Readers’ RRSP questions answered
It is the end of February and the RRSP deadline is approaching. Here’s what you need to know to keep your retirement plan on track.
Why do I seem to have so little RRSP room this year, asks one puzzled reader.
Either you didn't make any money or you're in a really good pension plan. Chances are, it's the latter. First off, check your Pension Adjustment — a number that puts everyone on an equal footing in terms of annual RRSP contribution room.
Designed to reflect the value of the pension benefits you've built up in the company plan, it reduces your annual RRSP contribution limit since you're already earning pension benefits at work.
Your employer is required to calculate your PA and report it to the CRA on your T4 each year. The CRA then takes 18 percent of your earned income for the year (up to the maximum limit) and reduces it by your PA to determine your RRSP contribution limit for the following year.
Another anxious reader wonders how much she should contribute to her RRSP this year?
There's no hard and fast rule. The goal for most people is to contribute enough so that when you retire, you can maintain a similar lifestyle to what you currently enjoy. Although there's considerable debate about the exact percentage, most experts suggest that you'll need 60 to 70 per cent of your current income to accomplish that.
The maximum you can contribute each year is 18 per cent of your income, and if you're managing anything close to that, you're in great shape. Realistically, assuming you're not carrying stacks of debt, contributing 10 to 12 per cent of your pre-tax income each year is a good target.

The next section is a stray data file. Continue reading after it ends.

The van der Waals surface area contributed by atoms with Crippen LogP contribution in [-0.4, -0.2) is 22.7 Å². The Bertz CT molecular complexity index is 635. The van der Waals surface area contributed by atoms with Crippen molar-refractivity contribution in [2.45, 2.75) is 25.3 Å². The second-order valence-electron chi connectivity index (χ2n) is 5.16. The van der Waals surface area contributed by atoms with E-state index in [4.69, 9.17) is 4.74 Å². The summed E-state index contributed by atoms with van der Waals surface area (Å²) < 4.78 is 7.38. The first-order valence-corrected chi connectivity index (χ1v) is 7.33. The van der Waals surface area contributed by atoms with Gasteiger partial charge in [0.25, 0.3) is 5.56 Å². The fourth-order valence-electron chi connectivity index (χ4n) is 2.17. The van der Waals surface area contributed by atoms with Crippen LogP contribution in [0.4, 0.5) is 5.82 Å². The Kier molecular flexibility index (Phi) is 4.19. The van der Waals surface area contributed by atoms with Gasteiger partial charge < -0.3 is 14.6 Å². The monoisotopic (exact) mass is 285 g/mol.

With most of the family's RRSP money in a spousal plan, another reader wonders what happens if that spouse passes away?
When the owner of an RRSP dies, the full value of the RRSP is generally included in the deceased's income. However, where the beneficiary is the surviving spouse, the RRSP can be rolled over to his or her account on a tax-deferred basis — bypassing the estate and reducing probate costs. This means the surviving spouse won't have to pay tax on the funds until they're withdrawn.
A concerned investor wants to know how much of a tax deduction to expect if he uses up both current and past contribution room.
The total contribution will be deductible. If you're in the highest tax bracket, you might see as much as a 46 percent reduction in tax, depending on the province you live in. Chances are that you're in a lower bracket though.
If you don't have enough income to make deducting the entire amount worthwhile, you can carry it forward and deduct in a subsequent year.
Why wait? Because you think your income, and therefore your tax bracket, is likely to go up in the future. This might include a young physician completing a residency, for instance.
The real question: how much should you contribute now, and how much should you deduct now? For someone in Ontario, a sizeable contribution might reduce their marginal tax bracket from 46 per cent to the lowest 20 per cent bracket. This means that some of the contribution only produces half of the refund produced from the first dollar of contribution.
MSN.ca Money's editorial goal is to provide a forum for personal finance and investment ideas. Our articles, columns, message board posts and other features should not be construed as investment advice, nor does their appearance imply an endorsement by Microsoft of any specific security or trading strategy. An investor's best course of action must be based on individual circumstances.
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